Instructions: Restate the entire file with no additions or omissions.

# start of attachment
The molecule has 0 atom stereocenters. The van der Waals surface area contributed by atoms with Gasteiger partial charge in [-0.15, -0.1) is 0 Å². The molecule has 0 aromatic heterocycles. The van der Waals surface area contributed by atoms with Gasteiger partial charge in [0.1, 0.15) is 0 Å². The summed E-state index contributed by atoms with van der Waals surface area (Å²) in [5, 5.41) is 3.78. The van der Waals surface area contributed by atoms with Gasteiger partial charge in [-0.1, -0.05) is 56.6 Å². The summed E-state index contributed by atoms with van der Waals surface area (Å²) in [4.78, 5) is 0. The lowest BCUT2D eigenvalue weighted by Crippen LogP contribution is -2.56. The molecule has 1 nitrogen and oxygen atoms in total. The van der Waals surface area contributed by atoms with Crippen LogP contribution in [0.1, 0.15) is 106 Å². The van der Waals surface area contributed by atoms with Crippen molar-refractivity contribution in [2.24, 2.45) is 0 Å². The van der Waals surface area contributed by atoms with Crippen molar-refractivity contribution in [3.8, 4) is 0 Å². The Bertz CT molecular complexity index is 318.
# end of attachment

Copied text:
The molecule has 0 atom stereocenters. The van der Waals surface area contributed by atoms with Gasteiger partial charge in [-0.15, -0.1) is 0 Å². The molecule has 0 aromatic heterocycles. The van der Waals surface area contributed by atoms with Gasteiger partial charge in [0.1, 0.15) is 0 Å². The summed E-state index contributed by atoms with van der Waals surface area (Å²) in [5, 5.41) is 3.78. The van der Waals surface area contributed by atoms with Gasteiger partial charge in [-0.1, -0.05) is 56.6 Å². The summed E-state index contributed by atoms with van der Waals surface area (Å²) in [4.78, 5) is 0. The lowest BCUT2D eigenvalue weighted by Crippen LogP contribution is -2.56. The molecule has 1 nitrogen and oxygen atoms in total. The van der Waals surface area contributed by atoms with Crippen LogP contribution in [0.1, 0.15) is 106 Å². The van der Waals surface area contributed by atoms with Crippen molar-refractivity contribution in [2.24, 2.45) is 0 Å². The van der Waals surface area contributed by atoms with Crippen molar-refractivity contribution in [3.8, 4) is 0 Å². The Bertz CT molecular complexity index is 318.